Sources of nitrous oxide emitted from European forest soils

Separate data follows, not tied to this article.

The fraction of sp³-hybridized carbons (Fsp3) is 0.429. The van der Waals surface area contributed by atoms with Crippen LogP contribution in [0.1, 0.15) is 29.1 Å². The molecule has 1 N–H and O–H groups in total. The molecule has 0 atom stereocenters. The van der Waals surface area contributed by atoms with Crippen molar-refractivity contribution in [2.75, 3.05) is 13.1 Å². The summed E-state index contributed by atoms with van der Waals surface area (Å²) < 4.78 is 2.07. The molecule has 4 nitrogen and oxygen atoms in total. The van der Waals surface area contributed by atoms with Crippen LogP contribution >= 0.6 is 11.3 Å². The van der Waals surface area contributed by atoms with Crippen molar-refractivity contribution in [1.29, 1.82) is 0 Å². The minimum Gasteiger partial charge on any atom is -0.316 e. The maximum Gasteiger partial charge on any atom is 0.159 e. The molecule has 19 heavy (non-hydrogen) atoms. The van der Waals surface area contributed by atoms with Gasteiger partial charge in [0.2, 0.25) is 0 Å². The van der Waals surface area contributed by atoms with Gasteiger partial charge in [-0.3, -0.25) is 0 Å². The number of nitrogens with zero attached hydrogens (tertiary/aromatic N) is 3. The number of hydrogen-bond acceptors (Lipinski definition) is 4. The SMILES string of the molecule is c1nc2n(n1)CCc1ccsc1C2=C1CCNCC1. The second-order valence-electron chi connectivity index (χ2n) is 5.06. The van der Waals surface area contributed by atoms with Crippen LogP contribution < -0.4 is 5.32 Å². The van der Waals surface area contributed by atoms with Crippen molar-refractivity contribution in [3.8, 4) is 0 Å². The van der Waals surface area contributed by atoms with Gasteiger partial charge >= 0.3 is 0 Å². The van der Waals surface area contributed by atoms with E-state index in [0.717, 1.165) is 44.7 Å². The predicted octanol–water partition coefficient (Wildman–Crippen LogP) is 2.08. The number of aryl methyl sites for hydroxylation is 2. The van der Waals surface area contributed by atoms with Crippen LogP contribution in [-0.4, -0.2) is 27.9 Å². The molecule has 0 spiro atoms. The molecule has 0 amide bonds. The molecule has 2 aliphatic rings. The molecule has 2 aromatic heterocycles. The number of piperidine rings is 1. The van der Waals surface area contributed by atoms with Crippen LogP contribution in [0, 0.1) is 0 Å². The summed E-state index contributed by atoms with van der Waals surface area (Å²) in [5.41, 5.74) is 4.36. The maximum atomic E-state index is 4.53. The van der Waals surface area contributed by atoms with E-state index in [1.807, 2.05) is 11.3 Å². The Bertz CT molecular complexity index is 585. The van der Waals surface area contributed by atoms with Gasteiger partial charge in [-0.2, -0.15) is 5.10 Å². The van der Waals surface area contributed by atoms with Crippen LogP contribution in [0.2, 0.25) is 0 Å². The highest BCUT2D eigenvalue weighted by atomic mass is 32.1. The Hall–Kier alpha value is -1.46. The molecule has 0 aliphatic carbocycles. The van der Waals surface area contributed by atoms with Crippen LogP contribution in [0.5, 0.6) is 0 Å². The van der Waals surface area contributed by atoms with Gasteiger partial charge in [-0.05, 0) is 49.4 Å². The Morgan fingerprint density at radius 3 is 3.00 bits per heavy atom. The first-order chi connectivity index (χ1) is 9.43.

Forest ecosystems may provide strong sources of nitrous oxide (N 2O), which is important for atmospheric chemical and radiative properties. Nonetheless, our understanding of controls on forest N 2O emissions is insufficient to narrow current flux estimates, which still are associated with great uncertainties. In this study, we have investigated the quantitative and qualitative relationships between N-cycling and N 2O production in European forests in order to evaluate the importance of nitrification and denitrification for N 2O production. Soil samples were collected in 11 different sites characterized by variable climatic regimes and forest types. Soil N-cycling and associated production of N 2O was assessed following application of 15N-labeled nitrogen. The N 2O emission varied significantly among the different forest soils, and was inversely correlated to the soil C:N ratio. The N 2O emissions were significantly higher from the deciduous soils (13 ng N 2O-N cm -3 d -1) than from the coniferous soils (4 ng N 2O-N cm -3 d -1). Nitrate (NO 3-) was the dominant substrate for N 2O with an average contribution of 62% and exceeding 50% at least once for all sites. The average contribution of ammonium (NH 4+) to N 2O averaged 34%. The N 2O emissions were correlated with gross nitrification activities, and as for N 2O, gross nitrification was also higher in deciduous soils (3.4 µg N cm -3 d -1) than in coniferous soils (1.1 µg N cm -3 d -1). The ratio between N 2O production and gross nitrification averaged 0.67% (deciduous) and 0.44% (coniferous). Our study suggests that changes in forest composition in response to land use activities and global change may have implications for regional budgets of greenhouse gases. From the study it also became clear that N 2O emissions were driven by the nitrification activity, although the N 2O was produced per se mainly from denitrification. Increased nitrification in response to accelerated N inputs predicted for forest ecosystems in Europe may thus lead to increased greenhouse gas emissions from forest ecosystems.